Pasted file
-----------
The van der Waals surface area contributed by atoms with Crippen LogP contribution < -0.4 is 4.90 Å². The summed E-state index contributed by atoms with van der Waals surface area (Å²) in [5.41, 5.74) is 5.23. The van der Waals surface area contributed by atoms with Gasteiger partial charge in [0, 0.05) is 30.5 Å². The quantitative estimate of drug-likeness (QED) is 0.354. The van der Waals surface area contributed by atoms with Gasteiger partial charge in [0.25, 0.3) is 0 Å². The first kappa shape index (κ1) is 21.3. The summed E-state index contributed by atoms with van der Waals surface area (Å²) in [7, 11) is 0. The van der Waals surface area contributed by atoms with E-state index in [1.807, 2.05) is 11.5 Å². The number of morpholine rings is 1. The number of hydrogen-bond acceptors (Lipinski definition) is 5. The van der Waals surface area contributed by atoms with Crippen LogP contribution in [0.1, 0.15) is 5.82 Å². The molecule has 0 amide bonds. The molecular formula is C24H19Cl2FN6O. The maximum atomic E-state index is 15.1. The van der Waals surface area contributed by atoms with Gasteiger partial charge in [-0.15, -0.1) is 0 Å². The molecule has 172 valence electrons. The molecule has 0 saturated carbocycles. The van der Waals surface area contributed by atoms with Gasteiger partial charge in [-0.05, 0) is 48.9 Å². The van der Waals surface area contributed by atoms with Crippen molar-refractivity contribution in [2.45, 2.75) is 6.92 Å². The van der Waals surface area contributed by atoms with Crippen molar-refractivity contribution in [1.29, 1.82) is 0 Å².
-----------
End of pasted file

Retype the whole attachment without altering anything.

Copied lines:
The van der Waals surface area contributed by atoms with Crippen LogP contribution < -0.4 is 4.90 Å². The summed E-state index contributed by atoms with van der Waals surface area (Å²) in [5.41, 5.74) is 5.23. The van der Waals surface area contributed by atoms with Gasteiger partial charge in [0, 0.05) is 30.5 Å². The quantitative estimate of drug-likeness (QED) is 0.354. The van der Waals surface area contributed by atoms with Gasteiger partial charge in [0.25, 0.3) is 0 Å². The first kappa shape index (κ1) is 21.3. The summed E-state index contributed by atoms with van der Waals surface area (Å²) in [7, 11) is 0. The van der Waals surface area contributed by atoms with E-state index in [1.807, 2.05) is 11.5 Å². The number of morpholine rings is 1. The number of hydrogen-bond acceptors (Lipinski definition) is 5. The van der Waals surface area contributed by atoms with Crippen LogP contribution in [0.1, 0.15) is 5.82 Å². The molecule has 0 amide bonds. The molecular formula is C24H19Cl2FN6O. The maximum atomic E-state index is 15.1. The van der Waals surface area contributed by atoms with Gasteiger partial charge in [-0.15, -0.1) is 0 Å². The molecule has 172 valence electrons. The molecule has 0 saturated carbocycles. The van der Waals surface area contributed by atoms with Gasteiger partial charge in [-0.05, 0) is 48.9 Å². The van der Waals surface area contributed by atoms with Crippen molar-refractivity contribution in [2.45, 2.75) is 6.92 Å². The van der Waals surface area contributed by atoms with Crippen molar-refractivity contribution in [1.29, 1.82) is 0 Å².